I had a lovely experience the other day when I met a young writer who was helping me run a writers’ forum I founded. As this was Zoom, her name was typed under her photo. And it was a gloriously long and complex name that seemed to me with my limited knowledge to be from some part of Africa. So I asked her if one of her parents were from Africa, thinking they might be recent immigrants. And she very kindly took me on a bit of a tour of her history, telling me she didn’t know which country her people hailed from because they had been forcibly brought to the Caribbean as slaves. And that her nearest kin were from those islands and that they had preserved some of their ancestry in the names they carried.
And then she asked me where my people were from.
No one ever asks me that. I’m fair skinned and blue-eyed and no one in America ever asks me where I come from. So I really appreciated the question and told her that I was in fact second generation on one side from farming communities in Sweden. And we had a wonderful conversation about immigration and identity and our commitment or lack thereof to America. She in fact is more committed to staying here than I am. So it was a very interesting conversation and we are beginning to be friends.
Now this could have gone a whole other way – and it has. I have lost friends who felt I was ham-handed in how I wrote or talked about race. And I have left friendships because of racist comments or actions I couldn’t tolerate.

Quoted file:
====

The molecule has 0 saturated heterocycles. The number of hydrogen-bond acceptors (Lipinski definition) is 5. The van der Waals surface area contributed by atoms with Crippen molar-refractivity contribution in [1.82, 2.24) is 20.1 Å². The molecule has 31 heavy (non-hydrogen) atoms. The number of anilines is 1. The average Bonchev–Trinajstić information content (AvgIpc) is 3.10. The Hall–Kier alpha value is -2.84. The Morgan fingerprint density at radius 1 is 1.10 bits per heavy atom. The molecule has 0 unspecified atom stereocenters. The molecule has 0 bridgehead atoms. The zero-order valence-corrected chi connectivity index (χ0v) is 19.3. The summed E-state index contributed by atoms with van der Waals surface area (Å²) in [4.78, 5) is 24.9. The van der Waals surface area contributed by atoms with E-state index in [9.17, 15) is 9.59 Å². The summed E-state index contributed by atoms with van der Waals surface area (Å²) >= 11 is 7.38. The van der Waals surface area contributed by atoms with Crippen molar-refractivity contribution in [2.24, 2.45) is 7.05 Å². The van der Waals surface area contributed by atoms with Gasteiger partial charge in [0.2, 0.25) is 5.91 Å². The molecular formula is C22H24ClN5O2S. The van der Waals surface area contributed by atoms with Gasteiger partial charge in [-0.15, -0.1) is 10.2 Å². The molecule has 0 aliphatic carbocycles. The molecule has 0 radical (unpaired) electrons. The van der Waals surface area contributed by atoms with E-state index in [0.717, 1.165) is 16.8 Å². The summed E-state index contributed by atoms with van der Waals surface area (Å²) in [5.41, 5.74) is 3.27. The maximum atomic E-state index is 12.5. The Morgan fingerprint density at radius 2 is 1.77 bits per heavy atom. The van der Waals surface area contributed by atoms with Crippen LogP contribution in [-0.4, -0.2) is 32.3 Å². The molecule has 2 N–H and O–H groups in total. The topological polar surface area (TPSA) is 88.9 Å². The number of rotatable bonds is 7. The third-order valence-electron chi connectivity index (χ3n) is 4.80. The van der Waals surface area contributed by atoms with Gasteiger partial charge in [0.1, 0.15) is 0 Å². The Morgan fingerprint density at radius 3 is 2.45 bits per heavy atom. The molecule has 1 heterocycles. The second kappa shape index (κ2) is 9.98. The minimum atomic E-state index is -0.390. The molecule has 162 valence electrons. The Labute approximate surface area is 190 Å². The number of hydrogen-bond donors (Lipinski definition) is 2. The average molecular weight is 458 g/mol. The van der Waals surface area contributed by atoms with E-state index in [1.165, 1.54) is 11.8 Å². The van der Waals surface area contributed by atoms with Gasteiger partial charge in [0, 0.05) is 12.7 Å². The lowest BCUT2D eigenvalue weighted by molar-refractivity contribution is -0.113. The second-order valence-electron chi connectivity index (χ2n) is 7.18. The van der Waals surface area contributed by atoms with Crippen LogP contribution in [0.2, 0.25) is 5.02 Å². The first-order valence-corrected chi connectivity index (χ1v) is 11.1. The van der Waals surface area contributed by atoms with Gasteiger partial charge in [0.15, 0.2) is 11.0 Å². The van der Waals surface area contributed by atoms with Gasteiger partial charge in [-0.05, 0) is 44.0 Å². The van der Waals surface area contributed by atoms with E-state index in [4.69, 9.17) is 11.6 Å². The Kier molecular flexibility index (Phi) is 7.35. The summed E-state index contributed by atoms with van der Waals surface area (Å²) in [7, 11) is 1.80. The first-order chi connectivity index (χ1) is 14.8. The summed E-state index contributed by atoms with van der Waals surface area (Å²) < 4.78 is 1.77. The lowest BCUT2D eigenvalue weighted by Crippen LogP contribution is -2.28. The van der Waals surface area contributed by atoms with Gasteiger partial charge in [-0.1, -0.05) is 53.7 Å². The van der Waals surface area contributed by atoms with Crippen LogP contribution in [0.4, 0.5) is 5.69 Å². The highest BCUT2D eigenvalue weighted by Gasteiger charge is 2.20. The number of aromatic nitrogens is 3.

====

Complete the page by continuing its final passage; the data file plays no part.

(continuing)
Through all these rifts and connections, I have tried to be conscious and respectful and tolerant of what other people feel. Because I am very aware that the relationships people have with ideas and movements can be as closely held and ardently defended as loyalties toward human beings. Especially now. Lacking human connection, we are doubling down on ideological connections.
And it’s exciting. We are in an historic period and have all kinds of opportunities to rethink our attitudes and commitments – to race and reparations, to LGBTQ rights and the meaning of transitioning, to gun rights and the meaning of the Second Amendment, to women’s rights and Roe v Wade, to the environment and the needs of small businesses, to states’ rights and the balance of power, to taxes and redistribution, to the home front and the international arena.
At times it feels like everything’s up for grabs.
It won’t be easy to change and grow and we will all make mistakes. I meditate and pray on this every day, asking to be open and tolerant and willing to learn more about things that baffle me or seem just plain wrong but are ardently defended by groups of people.
Because if there is one thing I have learned, if lots of people have aligned with an idea or a movement, there is a human reason. And it behooves me to be open to what it might be. One because I might learn something. And two because I might find a new friend. And in this lonely season of Covid, I need all the company I can get.
(Thank you so much for all your emails. Reach me at WelcomeToThePandemic@gmail.com. And find me on Twitter at @epagenyc or on Facebook at ElizabethPage.)